In the last post we were looking at Heshang Moheyan, the Chinese teacher of Chan (better known in the West as Zen) who became for Tibetans a lesson in how to go wrong in meditation. He taught, they said, a method of suppressing thoughts leading to a blank state of mind that could be mistaken for enlightenment, but was really just a dead end. Not only that, but his teachings were dangerous too, scorning the traditional division between virtue and vice, because both were just thoughts and therefore obstacles to enlightenment. As an old saying attributed to Moheyan goes, it doesn’t matter whether the cloud is white or black–it still blocks the sun.

Well, as I mentioned last time, the Dunhuang manuscripts contain the teachings of Heshang Moheyan, and they were much less simplistic, and more reasonable, than the later cartoonish version of him might suggest. For one thing, he didn’t advocate the suppression of thoughts (with a blank mind “like an egg” as one version of the Samyé debate nicely puts it). He says this quite clearly:

Therefore you should not suppress concepts. Whenever they arise, if you do not fabricate anything but instead let them go, then they will stay as they are and come to rest by themselves; thus you will not pursue them.

So I think we can say with some confidence that the ‘real’ Heshang Moheyan (insofar as we can claim to know him) was quite aware of the dangers of approaching meditation as the mere suppression of thoughts. He also didn’t think that the simple approach set out in the quotation above was right for everybody. In fact it was only intended for “those of the sharpest faculties.” For the rest of us he taught a series of five techniques of increasing subtlety. All are misguided in some way apart from the fifth and ultimate method.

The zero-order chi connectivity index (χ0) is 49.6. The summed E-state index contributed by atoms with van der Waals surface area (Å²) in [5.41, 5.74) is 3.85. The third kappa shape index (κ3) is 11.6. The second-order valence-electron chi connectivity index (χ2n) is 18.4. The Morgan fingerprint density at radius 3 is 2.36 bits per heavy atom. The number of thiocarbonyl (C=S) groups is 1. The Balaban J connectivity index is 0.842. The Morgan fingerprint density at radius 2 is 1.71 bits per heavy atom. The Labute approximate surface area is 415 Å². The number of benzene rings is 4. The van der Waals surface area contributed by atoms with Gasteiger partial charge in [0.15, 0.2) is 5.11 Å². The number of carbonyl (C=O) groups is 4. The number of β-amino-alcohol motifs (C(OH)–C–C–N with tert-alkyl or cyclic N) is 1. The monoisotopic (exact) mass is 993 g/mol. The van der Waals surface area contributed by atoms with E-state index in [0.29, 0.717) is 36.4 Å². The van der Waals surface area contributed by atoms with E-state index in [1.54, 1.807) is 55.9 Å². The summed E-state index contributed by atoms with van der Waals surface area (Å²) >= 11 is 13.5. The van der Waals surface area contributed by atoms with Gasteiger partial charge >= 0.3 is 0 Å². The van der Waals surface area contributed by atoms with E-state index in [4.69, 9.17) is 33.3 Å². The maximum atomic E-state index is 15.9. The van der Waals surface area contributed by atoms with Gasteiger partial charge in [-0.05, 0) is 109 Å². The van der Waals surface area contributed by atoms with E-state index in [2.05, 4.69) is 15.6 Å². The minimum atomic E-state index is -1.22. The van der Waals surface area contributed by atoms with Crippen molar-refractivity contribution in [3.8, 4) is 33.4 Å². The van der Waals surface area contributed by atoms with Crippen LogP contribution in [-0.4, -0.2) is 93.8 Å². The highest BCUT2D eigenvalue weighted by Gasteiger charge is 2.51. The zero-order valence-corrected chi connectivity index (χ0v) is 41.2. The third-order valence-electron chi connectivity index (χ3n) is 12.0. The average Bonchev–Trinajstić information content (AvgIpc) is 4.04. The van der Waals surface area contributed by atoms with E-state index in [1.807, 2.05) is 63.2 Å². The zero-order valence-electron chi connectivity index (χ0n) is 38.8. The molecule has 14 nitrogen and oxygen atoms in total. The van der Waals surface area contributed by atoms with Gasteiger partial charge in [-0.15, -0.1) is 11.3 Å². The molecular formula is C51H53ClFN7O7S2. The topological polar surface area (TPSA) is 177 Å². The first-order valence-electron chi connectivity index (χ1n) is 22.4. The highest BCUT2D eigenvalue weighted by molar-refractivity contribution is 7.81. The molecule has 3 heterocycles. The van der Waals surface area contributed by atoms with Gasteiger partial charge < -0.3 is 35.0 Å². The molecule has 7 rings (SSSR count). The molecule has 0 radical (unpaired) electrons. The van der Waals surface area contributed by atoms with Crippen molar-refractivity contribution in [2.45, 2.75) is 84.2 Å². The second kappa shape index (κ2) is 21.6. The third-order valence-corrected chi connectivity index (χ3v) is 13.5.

1. A direct awareness of the arising of deluded thoughts.
2. An examination of that awareness.
3. The prevention of the arising of thoughts.
4. The perception that thoughts have no intrinsic nature (that is, they are empty).
5. Awareness of the arising of deluded thoughts without analysing or pursuing this awareness, so that thoughts are freed the instant they arise.

So it would clearly be an oversimplification to characterize Moheyan as teaching a single method for every student. It seems here that he is well aware of the need for different methods depending on the ability of the student. Likewise, he didn’t reject the bodhisattva’s classic path of six ‘perfections’: generosity, morality, patience, energy, meditation and wisdom. In the Dunhuang manuscripts Moheyan answers a question on this very topic with subtlety. The question is, “is it necessary to practice the other dharma methods, like the six perfections?” Moheyan answers: